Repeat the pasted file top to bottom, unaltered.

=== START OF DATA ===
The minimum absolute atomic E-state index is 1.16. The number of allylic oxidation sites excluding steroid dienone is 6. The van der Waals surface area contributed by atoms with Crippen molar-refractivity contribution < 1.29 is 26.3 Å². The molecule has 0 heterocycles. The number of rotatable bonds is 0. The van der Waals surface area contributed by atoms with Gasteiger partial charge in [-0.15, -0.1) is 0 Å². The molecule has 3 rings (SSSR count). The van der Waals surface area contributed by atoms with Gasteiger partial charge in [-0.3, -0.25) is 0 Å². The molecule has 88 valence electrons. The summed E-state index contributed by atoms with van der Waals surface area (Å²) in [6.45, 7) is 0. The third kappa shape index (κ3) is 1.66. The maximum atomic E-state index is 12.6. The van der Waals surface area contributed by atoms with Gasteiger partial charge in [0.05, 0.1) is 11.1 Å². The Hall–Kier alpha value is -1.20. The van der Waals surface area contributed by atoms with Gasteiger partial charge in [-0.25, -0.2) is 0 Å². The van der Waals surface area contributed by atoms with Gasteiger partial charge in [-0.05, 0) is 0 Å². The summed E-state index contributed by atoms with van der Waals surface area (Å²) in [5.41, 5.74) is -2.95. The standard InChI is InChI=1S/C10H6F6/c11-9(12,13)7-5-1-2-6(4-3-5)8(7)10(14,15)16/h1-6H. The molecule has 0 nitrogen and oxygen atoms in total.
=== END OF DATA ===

The minimum absolute atomic E-state index is 1.16. The number of allylic oxidation sites excluding steroid dienone is 6. The van der Waals surface area contributed by atoms with Crippen molar-refractivity contribution < 1.29 is 26.3 Å². The molecule has 0 heterocycles. The number of rotatable bonds is 0. The van der Waals surface area contributed by atoms with Gasteiger partial charge in [-0.15, -0.1) is 0 Å². The molecule has 3 rings (SSSR count). The van der Waals surface area contributed by atoms with Gasteiger partial charge in [-0.3, -0.25) is 0 Å². The molecule has 88 valence electrons. The summed E-state index contributed by atoms with van der Waals surface area (Å²) in [6.45, 7) is 0. The third kappa shape index (κ3) is 1.66. The maximum atomic E-state index is 12.6. The van der Waals surface area contributed by atoms with Gasteiger partial charge in [0.05, 0.1) is 11.1 Å². The Hall–Kier alpha value is -1.20. The van der Waals surface area contributed by atoms with Gasteiger partial charge in [-0.25, -0.2) is 0 Å². The van der Waals surface area contributed by atoms with Gasteiger partial charge in [-0.05, 0) is 0 Å². The summed E-state index contributed by atoms with van der Waals surface area (Å²) in [5.41, 5.74) is -2.95. The standard InChI is InChI=1S/C10H6F6/c11-9(12,13)7-5-1-2-6(4-3-5)8(7)10(14,15)16/h1-6H. The molecule has 0 nitrogen and oxygen atoms in total.